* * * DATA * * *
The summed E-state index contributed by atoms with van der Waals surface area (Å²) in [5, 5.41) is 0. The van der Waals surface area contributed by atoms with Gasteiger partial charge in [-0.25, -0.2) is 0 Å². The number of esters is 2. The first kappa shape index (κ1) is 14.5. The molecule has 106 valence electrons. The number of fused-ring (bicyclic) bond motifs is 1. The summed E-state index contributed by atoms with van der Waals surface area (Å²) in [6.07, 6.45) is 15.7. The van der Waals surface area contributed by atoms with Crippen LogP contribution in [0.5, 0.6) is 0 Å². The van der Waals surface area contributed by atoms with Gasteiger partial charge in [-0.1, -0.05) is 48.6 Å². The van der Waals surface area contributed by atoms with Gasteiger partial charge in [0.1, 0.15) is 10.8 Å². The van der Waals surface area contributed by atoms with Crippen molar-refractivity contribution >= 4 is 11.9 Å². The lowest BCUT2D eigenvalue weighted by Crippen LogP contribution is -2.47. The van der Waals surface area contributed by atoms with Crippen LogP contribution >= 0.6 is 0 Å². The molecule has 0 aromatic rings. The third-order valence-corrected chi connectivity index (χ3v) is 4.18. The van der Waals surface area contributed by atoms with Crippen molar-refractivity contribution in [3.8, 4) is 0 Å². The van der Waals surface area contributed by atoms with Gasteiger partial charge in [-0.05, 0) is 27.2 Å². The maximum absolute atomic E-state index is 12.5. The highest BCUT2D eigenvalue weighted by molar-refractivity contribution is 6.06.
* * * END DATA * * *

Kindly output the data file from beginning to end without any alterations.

The summed E-state index contributed by atoms with van der Waals surface area (Å²) in [5, 5.41) is 0. The van der Waals surface area contributed by atoms with Gasteiger partial charge in [-0.25, -0.2) is 0 Å². The number of esters is 2. The first kappa shape index (κ1) is 14.5. The molecule has 106 valence electrons. The number of fused-ring (bicyclic) bond motifs is 1. The summed E-state index contributed by atoms with van der Waals surface area (Å²) in [6.07, 6.45) is 15.7. The van der Waals surface area contributed by atoms with Crippen LogP contribution in [0.5, 0.6) is 0 Å². The van der Waals surface area contributed by atoms with Gasteiger partial charge in [-0.1, -0.05) is 48.6 Å². The van der Waals surface area contributed by atoms with Gasteiger partial charge in [0.1, 0.15) is 10.8 Å². The van der Waals surface area contributed by atoms with Crippen molar-refractivity contribution >= 4 is 11.9 Å². The lowest BCUT2D eigenvalue weighted by Crippen LogP contribution is -2.47. The van der Waals surface area contributed by atoms with Crippen LogP contribution >= 0.6 is 0 Å². The molecule has 0 aromatic rings. The third-order valence-corrected chi connectivity index (χ3v) is 4.18. The van der Waals surface area contributed by atoms with Crippen molar-refractivity contribution in [3.8, 4) is 0 Å². The van der Waals surface area contributed by atoms with Gasteiger partial charge in [-0.05, 0) is 27.2 Å². The maximum absolute atomic E-state index is 12.5. The highest BCUT2D eigenvalue weighted by molar-refractivity contribution is 6.06.